Scientists in Japan have discovered that ferns later in development release chemicals in the soil which determines the sex of younger ferns, which maintains a sex ratio in the population that favours cross-fertilisation.
Japanese climbing fern.
Ferns have a very different reproductive system to the plants that we are used to. A lot of the plants in our gardens are flowering plants: they often have male and female parts in the same flower and reproduce using seeds. Ferns reproduce using spores, not seeds. Ferns have male and female individuals a bit like humans; however in ferns, the community decides on the sex of plants, instead of their genetics.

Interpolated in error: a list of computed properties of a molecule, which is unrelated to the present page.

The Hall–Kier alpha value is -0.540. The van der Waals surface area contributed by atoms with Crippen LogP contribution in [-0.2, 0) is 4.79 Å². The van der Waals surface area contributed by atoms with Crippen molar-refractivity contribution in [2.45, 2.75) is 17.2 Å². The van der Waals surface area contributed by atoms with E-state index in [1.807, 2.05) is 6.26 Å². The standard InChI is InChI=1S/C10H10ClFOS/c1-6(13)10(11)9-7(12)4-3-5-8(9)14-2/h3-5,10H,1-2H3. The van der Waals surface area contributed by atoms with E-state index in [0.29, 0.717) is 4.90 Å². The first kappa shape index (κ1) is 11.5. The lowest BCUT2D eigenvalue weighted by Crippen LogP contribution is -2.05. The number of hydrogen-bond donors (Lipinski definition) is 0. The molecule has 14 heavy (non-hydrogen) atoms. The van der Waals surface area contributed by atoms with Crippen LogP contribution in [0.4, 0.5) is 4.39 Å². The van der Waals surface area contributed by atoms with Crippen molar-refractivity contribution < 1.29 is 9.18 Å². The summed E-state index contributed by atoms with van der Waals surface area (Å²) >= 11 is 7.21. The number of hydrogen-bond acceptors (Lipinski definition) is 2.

Mature fern plants can be male, female or hermaphrodite. If there are no mature ferns around then an individual will become a hermaphrodite, and then self-fertilise to produce spores which grow into fern plants. Self-fertilisation in the plant world is not ideal…
View original post 586 more words